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Generative linguistic theory stands on the hypothesis that grammar cannot be acquired solely on the basis of an analysis of the input, but depends, in addition, on innate structure within the learner to guide the process of acquisition. This hypothesis derives from a logical argument, however, and its consequences have never been examined experimentally(More)
Studies under the heading "syntactic bootstrapping" have demonstrated that syntax guides young children's interpretations during verb learning. We evaluate two hypotheses concerning the origins of syntactic bootstrapping effects. The "universalist" view, holding that syntactic bootstrapping falls out from universal properties of the syntax-semantics(More)
This paper proposes and defends an Interface Transparency Thesis concerning how linguistic meanings are related to the cognitive systems that are used to evaluate sentences for truth/falsity: a declarative sentence S is semantically associated with a canonical procedure for determining whether S is true (cf. Dummett 1973, Horty 2007); and while this(More)
In this article we present data from two sets of experiments designed to investigate how children and adult speakers of English and Kannada (Dravidian) interpret scopally ambiguous sentences containing numerally quantified noun phrases and negation (e.g. Donald didn't find two guys). We use this kind of sentence as a way to find evidence in children's(More)
The meaning of 'most' can be described in many ways. We offer a framework for distinguishing semantic descriptions, interpreted as psychological hypotheses that go beyond claims about sentential truth conditions, and an experiment that tells against an attractive idea: 'most' is understood in terms of one-to-one correspondence. Adults evaluated 'Most of the(More)
This paper focuses on how phrasal prosody and function words may interact during early language acquisition. Experimental results show that infants have access to intermediate prosodic phrases (phonological phrases) during the first year of life, and use these to constrain lexical segmentation. These same intermediate prosodic phrases are used by adults to(More)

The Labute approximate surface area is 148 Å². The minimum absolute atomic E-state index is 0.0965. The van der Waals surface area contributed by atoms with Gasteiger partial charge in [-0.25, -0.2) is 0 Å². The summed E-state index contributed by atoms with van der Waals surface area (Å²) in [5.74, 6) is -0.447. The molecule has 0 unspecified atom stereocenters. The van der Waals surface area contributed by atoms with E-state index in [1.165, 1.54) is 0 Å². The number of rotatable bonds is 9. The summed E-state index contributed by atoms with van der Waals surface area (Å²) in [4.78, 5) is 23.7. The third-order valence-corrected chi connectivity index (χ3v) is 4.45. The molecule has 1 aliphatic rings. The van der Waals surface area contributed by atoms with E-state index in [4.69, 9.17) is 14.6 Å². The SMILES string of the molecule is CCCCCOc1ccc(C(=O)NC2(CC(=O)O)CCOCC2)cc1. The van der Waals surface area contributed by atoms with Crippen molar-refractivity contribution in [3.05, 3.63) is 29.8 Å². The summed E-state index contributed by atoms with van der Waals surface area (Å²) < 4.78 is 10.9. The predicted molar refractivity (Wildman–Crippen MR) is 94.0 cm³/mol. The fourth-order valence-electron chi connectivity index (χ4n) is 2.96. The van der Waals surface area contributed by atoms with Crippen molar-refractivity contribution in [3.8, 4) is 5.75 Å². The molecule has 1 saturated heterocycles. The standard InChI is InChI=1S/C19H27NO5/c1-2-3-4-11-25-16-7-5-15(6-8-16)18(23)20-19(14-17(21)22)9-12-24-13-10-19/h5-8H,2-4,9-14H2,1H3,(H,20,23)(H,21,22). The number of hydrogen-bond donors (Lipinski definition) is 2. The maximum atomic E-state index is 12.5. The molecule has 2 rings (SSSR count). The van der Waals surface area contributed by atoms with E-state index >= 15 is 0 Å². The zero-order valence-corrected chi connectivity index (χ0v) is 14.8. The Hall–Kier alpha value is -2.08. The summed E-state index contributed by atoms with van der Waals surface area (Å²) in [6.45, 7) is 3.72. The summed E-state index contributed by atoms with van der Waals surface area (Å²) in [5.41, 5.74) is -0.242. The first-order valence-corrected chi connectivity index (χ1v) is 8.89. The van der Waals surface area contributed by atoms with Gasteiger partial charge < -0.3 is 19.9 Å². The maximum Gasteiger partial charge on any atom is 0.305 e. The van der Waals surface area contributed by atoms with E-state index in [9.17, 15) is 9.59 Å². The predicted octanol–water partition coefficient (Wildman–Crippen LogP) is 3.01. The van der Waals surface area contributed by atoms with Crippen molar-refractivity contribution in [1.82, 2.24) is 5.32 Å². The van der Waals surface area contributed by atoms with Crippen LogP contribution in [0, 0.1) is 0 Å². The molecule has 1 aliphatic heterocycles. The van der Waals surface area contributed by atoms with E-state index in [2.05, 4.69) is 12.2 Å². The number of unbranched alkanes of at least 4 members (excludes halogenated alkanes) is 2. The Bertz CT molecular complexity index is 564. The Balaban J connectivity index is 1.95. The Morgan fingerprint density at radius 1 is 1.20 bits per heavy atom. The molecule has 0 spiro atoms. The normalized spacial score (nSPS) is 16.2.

This paper explores what children and adults know about three specific ways that meaning and context interact: the interpretation of expressions whose extensions vary in different contexts (semantic context dependence); conditions on the felicitous use of expressions in a discourse context (presupposition accommodation) and informative uses of expressions(More)
We revisit the purported locality constraint on Quantifier Raising (QR) by investigating children's and adults' interpretation of antecedent-contained-deletion (ACD) sentences, where the interpretation depends on the landing site targeted by QR out of an embedded clause. When ACD is embedded in a nonfinite clause, 4-year-old children and adults access both(More)
Formal grammatical theories make extensive use of syntactic relations (e.g. c-command, Reinhart, 1983) in the description of constraints on antecedent-anaphor dependencies. Recent research has motivated a model of processing that exploits a cue-based retrieval mechanism in content-addressable memory (e.g. Lewis, Vasishth, & Van Dyke, 2006) in which(More)
Evidence of children's sensitivity to statistical features of their input in language acquisition is often used to argue against learning mechanisms driven by innate knowledge. At the same time, evidence of children acquiring knowledge that is richer than the input supports arguments in favor of such mechanisms. This tension can be resolved by separating(More)